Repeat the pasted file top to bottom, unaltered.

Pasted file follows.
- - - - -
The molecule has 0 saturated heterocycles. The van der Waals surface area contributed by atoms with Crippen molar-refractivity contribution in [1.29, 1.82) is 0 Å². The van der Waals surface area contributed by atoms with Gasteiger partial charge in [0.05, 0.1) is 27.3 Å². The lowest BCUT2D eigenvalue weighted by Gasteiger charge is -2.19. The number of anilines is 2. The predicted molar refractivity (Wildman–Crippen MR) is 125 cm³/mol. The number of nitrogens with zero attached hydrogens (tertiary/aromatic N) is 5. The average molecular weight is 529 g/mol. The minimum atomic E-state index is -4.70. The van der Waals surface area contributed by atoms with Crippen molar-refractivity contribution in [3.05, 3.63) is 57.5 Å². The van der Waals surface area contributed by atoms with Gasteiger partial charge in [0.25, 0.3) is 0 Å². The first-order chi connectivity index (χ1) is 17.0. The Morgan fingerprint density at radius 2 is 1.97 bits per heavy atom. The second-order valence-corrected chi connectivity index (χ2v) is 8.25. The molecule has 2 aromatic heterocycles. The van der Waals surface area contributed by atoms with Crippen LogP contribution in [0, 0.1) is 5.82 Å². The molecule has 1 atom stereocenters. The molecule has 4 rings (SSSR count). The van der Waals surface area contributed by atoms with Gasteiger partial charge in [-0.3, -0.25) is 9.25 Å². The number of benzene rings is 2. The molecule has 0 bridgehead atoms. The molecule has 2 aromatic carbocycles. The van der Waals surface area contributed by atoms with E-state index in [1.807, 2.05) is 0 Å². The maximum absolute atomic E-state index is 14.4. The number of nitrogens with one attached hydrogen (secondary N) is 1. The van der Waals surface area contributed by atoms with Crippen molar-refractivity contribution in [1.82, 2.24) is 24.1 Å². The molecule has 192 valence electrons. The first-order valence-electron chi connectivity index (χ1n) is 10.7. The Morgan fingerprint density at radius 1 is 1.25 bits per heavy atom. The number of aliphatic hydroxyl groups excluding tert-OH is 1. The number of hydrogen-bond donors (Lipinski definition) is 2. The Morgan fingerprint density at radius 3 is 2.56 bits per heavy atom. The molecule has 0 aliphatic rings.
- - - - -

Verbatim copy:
The molecule has 0 saturated heterocycles. The van der Waals surface area contributed by atoms with Crippen molar-refractivity contribution in [1.29, 1.82) is 0 Å². The van der Waals surface area contributed by atoms with Gasteiger partial charge in [0.05, 0.1) is 27.3 Å². The lowest BCUT2D eigenvalue weighted by Gasteiger charge is -2.19. The number of anilines is 2. The predicted molar refractivity (Wildman–Crippen MR) is 125 cm³/mol. The number of nitrogens with zero attached hydrogens (tertiary/aromatic N) is 5. The average molecular weight is 529 g/mol. The minimum atomic E-state index is -4.70. The van der Waals surface area contributed by atoms with Crippen molar-refractivity contribution in [3.05, 3.63) is 57.5 Å². The van der Waals surface area contributed by atoms with Gasteiger partial charge in [0.25, 0.3) is 0 Å². The first-order chi connectivity index (χ1) is 17.0. The Morgan fingerprint density at radius 2 is 1.97 bits per heavy atom. The second-order valence-corrected chi connectivity index (χ2v) is 8.25. The molecule has 2 aromatic heterocycles. The van der Waals surface area contributed by atoms with Crippen LogP contribution in [0, 0.1) is 5.82 Å². The molecule has 1 atom stereocenters. The molecule has 4 rings (SSSR count). The van der Waals surface area contributed by atoms with Gasteiger partial charge in [-0.3, -0.25) is 9.25 Å². The number of benzene rings is 2. The molecule has 0 bridgehead atoms. The molecule has 2 aromatic carbocycles. The van der Waals surface area contributed by atoms with E-state index in [1.807, 2.05) is 0 Å². The maximum absolute atomic E-state index is 14.4. The number of nitrogens with one attached hydrogen (secondary N) is 1. The van der Waals surface area contributed by atoms with Crippen molar-refractivity contribution in [1.82, 2.24) is 24.1 Å². The molecule has 192 valence electrons. The first-order valence-electron chi connectivity index (χ1n) is 10.7. The Morgan fingerprint density at radius 1 is 1.25 bits per heavy atom. The number of aliphatic hydroxyl groups excluding tert-OH is 1. The number of hydrogen-bond donors (Lipinski definition) is 2. The Morgan fingerprint density at radius 3 is 2.56 bits per heavy atom. The molecule has 0 aliphatic rings.